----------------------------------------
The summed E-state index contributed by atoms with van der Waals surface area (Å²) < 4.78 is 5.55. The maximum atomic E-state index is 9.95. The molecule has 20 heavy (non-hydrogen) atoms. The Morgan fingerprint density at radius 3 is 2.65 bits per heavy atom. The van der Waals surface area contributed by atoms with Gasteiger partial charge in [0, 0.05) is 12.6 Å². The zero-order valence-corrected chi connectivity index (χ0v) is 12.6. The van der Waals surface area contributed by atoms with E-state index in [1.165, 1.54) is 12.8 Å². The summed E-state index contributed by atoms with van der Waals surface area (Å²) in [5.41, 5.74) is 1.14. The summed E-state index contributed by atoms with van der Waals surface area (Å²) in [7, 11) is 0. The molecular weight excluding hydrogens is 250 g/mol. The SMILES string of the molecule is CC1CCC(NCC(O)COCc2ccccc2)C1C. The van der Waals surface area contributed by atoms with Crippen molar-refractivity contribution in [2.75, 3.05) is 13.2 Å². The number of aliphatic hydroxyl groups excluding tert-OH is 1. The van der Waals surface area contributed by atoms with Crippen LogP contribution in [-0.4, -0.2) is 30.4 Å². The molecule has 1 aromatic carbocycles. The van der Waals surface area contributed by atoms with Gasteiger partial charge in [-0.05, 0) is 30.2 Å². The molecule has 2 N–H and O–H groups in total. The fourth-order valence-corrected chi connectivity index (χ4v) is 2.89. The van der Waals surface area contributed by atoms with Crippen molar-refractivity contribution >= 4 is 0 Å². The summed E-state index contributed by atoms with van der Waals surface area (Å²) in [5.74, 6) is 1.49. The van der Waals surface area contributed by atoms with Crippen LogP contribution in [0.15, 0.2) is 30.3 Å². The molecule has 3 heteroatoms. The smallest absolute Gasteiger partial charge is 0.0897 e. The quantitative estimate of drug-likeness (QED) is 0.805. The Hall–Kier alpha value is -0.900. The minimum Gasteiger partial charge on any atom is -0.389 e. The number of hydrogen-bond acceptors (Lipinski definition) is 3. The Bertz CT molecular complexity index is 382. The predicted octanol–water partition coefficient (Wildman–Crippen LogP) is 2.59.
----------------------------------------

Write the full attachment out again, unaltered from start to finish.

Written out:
The summed E-state index contributed by atoms with van der Waals surface area (Å²) < 4.78 is 5.55. The maximum atomic E-state index is 9.95. The molecule has 20 heavy (non-hydrogen) atoms. The Morgan fingerprint density at radius 3 is 2.65 bits per heavy atom. The van der Waals surface area contributed by atoms with Gasteiger partial charge in [0, 0.05) is 12.6 Å². The zero-order valence-corrected chi connectivity index (χ0v) is 12.6. The van der Waals surface area contributed by atoms with E-state index in [1.165, 1.54) is 12.8 Å². The summed E-state index contributed by atoms with van der Waals surface area (Å²) in [5.41, 5.74) is 1.14. The summed E-state index contributed by atoms with van der Waals surface area (Å²) in [7, 11) is 0. The molecular weight excluding hydrogens is 250 g/mol. The SMILES string of the molecule is CC1CCC(NCC(O)COCc2ccccc2)C1C. The van der Waals surface area contributed by atoms with Crippen molar-refractivity contribution in [2.75, 3.05) is 13.2 Å². The number of aliphatic hydroxyl groups excluding tert-OH is 1. The van der Waals surface area contributed by atoms with Crippen LogP contribution in [-0.4, -0.2) is 30.4 Å². The molecule has 1 aromatic carbocycles. The van der Waals surface area contributed by atoms with Gasteiger partial charge in [-0.05, 0) is 30.2 Å². The molecule has 2 N–H and O–H groups in total. The fourth-order valence-corrected chi connectivity index (χ4v) is 2.89. The van der Waals surface area contributed by atoms with Crippen molar-refractivity contribution >= 4 is 0 Å². The summed E-state index contributed by atoms with van der Waals surface area (Å²) in [5.74, 6) is 1.49. The van der Waals surface area contributed by atoms with Crippen LogP contribution in [0.15, 0.2) is 30.3 Å². The molecule has 3 heteroatoms. The smallest absolute Gasteiger partial charge is 0.0897 e. The quantitative estimate of drug-likeness (QED) is 0.805. The Hall–Kier alpha value is -0.900. The minimum Gasteiger partial charge on any atom is -0.389 e. The number of hydrogen-bond acceptors (Lipinski definition) is 3. The Bertz CT molecular complexity index is 382. The predicted octanol–water partition coefficient (Wildman–Crippen LogP) is 2.59.